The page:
At 52, Mercy Sr. Lisa Gambacorto is known as the competent, well-respected directress of Mount Saint Mary Academy in Watchung, N.J. Along the way, she's accumulated other proficiencies: She also taught elementary and high school and served as a student counselor and campus minister. She holds a Bachelor of Arts in sociology and two master's degrees in school administration and counseling psychology. She's a licensed marriage and family therapist and had a private practice for seven years before becoming the directress.
It was in this period that the estimable Sr. Lisa gained a reputation as The Tooth Fairy with a class of developmentally delayed children and the local police department. More about that later.
Sr. Camille: Lisa, where did you get your start in life?
Sr. Lisa: I was born the second daughter of Dominic and Janet Gambacorto in Shrewsbury, N.J. I have an older sister, Gina, and a younger sister, Dawn. I'm close to both of them.
What values did you draw from your parents?
My parents influenced my belief system by how they live their lives: They are honest, authentic, affectionate and faithful. They have been married for 56 years. They were very fair and always encouraging. Honesty is the most important value in my family.
As an adult, you have demonstrated a variety of interests and competencies. What were you like as a child?
I was a very busy little girl and loved both girl and boy toys. My father built me a small storefront, and my mom bought me a plastic cash register. I was very tiny for my age. People saw me as verbal, precocious, animated and driven. I'd get up early in the morning to sell cookies and drinks to the trash collectors and neighborhood people as they left for work. This entrepreneurial spirit escalated as I got older. I sold old jewelry and homemade yule log centerpieces and fixed broken toys for the kids on the block. As a teenager, I was selected as the youth representative for the recreation commission of the town. I became very involved in town politics and considered going into public service.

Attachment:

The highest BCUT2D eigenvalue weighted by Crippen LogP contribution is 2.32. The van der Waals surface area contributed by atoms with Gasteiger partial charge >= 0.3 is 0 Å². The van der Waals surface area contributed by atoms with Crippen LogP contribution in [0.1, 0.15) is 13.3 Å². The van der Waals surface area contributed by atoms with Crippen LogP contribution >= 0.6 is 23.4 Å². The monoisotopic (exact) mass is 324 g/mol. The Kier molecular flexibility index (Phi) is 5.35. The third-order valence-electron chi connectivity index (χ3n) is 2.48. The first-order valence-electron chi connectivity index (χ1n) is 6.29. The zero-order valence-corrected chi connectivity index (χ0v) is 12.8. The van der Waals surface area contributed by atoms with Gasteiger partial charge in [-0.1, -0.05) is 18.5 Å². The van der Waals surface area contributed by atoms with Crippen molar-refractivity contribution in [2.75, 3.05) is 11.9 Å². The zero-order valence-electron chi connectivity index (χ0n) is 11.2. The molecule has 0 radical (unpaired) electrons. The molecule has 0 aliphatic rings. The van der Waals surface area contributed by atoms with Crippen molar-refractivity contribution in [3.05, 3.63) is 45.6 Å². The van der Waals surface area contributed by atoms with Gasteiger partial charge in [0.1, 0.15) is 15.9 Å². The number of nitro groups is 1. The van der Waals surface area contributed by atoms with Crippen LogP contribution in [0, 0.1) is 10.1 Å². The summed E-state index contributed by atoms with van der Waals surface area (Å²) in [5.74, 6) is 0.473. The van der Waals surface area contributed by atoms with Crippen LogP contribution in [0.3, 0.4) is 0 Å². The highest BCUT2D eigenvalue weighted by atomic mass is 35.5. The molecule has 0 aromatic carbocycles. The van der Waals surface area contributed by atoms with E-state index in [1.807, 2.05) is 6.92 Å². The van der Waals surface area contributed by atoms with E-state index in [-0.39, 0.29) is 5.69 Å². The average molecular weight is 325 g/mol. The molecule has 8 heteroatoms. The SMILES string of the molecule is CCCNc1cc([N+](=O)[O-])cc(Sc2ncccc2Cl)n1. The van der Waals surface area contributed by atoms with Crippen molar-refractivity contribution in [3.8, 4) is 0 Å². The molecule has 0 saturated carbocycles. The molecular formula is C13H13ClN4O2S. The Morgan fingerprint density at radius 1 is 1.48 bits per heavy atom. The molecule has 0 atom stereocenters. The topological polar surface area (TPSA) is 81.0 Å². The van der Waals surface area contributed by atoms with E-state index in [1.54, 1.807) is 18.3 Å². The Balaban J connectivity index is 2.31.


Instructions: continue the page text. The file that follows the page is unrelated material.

It sounds as though you were ready to retire before embarking on an adult career.
My career goal throughout my childhood was to be a dentist.
What kind of student were you?
When I was in the second grade, I was diagnosed with dyslexia. I attended Shrewsbury Borough Elementary School. The teachers were perplexed because I was advanced in language and had excellent social skills, but I could not read or spell. It's just as well that I didn't go to Catholic elementary school, because in my mind, I couldn't differentiate between the words GOD and DOG. That would have been a big problem, don't you think?
How did your classmates see you?
I was well-liked in school. Basically, I was fun to be with. I overcompensated for my disability with a quick wit and a great sense of humor.
And your teachers?
At eighth-grade graduation, I received the Robert Rue Campbell Award, given in honor of a member of the town who was killed in WWII just one day before his 21st birthday. The criteria of the award given by Robert's family were, "sunny disposition, honorable, kind, brave and dedicated." Students and faculty were asked to nominate candidates. The person who received the most votes received the award.
What happened when you went from a public elementary school to Red Bank Catholic High School?
I met the Sisters of Mercy. They had me at the first "Hello"! The experience I had at Red Bank Catholic was life-changing.